[18 U.S.C 922(a)(3); 27 CFR 478.29]


Also, here’s National Review’s Charles Cook’s take on the Soechtig’s new story [bold text indicates Korwin’s words]:

If it looks as if Soechtig has realized what she’s done, panicked, spoken to a lawyer, and then publicly revised her story, that’s because she almost certainly has. Unfortunately for her, though, she’s going to need a better lawyer. Why? Well, because what she describes here is still illegal. As I noted earlier, federal law prohibits the rifle transactions that Soechtig claims took place. Per the ATF’s summary of 18 U.S.C 922(a)(3); 27 CFR 478.29:

Generally, a person may only acquire a firearm within the person’s own State. Exceptions include the acquisition pursuant to a lawful bequest, or an over-the-counter acquisition of a rifle or shotgun from a licensee where the transaction is allowed by the purchaser’s State of residence and the licensee’s State of business. A person may borrow or rent a firearm in any State for temporary use for lawful sporting purposes.


As the renowned firearms lawyer Alan Korwin notes over at The Federalist, Arizona doesn’t actually offer the magical gun-destroying service that Soechtig claims to have used:

As a practical matter, Arizona authorities gather firearms they receive, hold them in a property office, and through a long, deliberate court-involved process decide what the proper disposition of the goods should be. When firearms are in useable condition, they are very often recycled and used by the agency that received them. The Bushmaster rifle Couric’s team obtained, highly prized by police (though vilified in Couric’s report) is a candidate for salvation.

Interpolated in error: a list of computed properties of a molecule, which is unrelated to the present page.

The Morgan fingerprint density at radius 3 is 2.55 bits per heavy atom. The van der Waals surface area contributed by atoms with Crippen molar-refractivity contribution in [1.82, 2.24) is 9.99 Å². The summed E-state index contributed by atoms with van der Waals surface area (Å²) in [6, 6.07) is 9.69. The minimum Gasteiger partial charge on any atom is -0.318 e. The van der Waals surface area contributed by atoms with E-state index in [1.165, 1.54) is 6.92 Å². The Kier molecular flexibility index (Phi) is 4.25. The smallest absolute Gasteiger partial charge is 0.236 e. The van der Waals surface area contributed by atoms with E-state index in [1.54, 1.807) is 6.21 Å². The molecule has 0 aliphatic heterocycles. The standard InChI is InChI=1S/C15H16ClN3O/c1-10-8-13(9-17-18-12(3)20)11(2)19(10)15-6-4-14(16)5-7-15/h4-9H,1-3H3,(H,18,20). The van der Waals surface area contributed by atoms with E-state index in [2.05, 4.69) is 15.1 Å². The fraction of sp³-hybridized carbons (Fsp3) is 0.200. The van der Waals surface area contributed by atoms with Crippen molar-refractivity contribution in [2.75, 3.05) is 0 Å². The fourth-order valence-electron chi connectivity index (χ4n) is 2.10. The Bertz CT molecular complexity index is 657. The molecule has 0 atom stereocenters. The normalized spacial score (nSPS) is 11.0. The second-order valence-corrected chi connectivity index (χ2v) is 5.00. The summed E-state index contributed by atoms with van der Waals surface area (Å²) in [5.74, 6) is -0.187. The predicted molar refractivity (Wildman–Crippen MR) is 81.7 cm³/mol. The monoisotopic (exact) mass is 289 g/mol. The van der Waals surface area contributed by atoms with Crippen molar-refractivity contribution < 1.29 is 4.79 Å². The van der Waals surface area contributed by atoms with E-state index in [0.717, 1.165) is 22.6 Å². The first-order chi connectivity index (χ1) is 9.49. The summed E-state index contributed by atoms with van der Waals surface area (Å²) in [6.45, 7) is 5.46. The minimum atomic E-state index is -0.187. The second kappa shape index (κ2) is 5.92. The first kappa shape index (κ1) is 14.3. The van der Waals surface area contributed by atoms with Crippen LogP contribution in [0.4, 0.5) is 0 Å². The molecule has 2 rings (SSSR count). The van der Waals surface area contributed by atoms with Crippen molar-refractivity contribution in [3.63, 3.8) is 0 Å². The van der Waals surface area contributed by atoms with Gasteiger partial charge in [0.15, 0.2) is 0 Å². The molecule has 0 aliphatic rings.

In the law commonly referred to as the Protection of Firearms in Official Custody act, property was redefined to include any guns that might come into officials’ possession for any reason. According to The Arizona Gun Owner’s Guide (26th Edition), they must be safely kept, honestly valued, and handled only as defined by law. If officials take a gun from you, they must give you a detailed receipt, including how to retrieve it. Couric and her team would have gotten such receipts and instructions, or something is amiss, including their statements about destruction. This calls for further investigation of both the receiving agency and Couric’s team.


To sum up Soechtig’s case, then: The United States doesn’t have enough laws regulating firearms, which is why Soechtig’s team was able to buy a Bushmaster and three handguns in another state without a background check or any paperwork, but actually they didn’t do that because it turns out that that’s illegal, so on second thought they got a state resident to buy one handgun and an out-of-state resident to buy three non-Bushmaster rifles, and, even though that’s flagrantly illegal too, it’s actually not because the can-you-believe-we-did-this? exemption changes everything, and anyway federal law doesn’t apply if you don’t leave the state and if you manage to somehow convince the police to quickly melt property that is protected by law, and, oh screw it, something must be done! and if it saves one life! and why oh why oh why oh why is the National Rifle Association so damn mean?


Will anything come of this? Probably not, but that doesn’t mean, of course, that it wasn’t wrong.

Editor's Note: Headline slightly tweaked...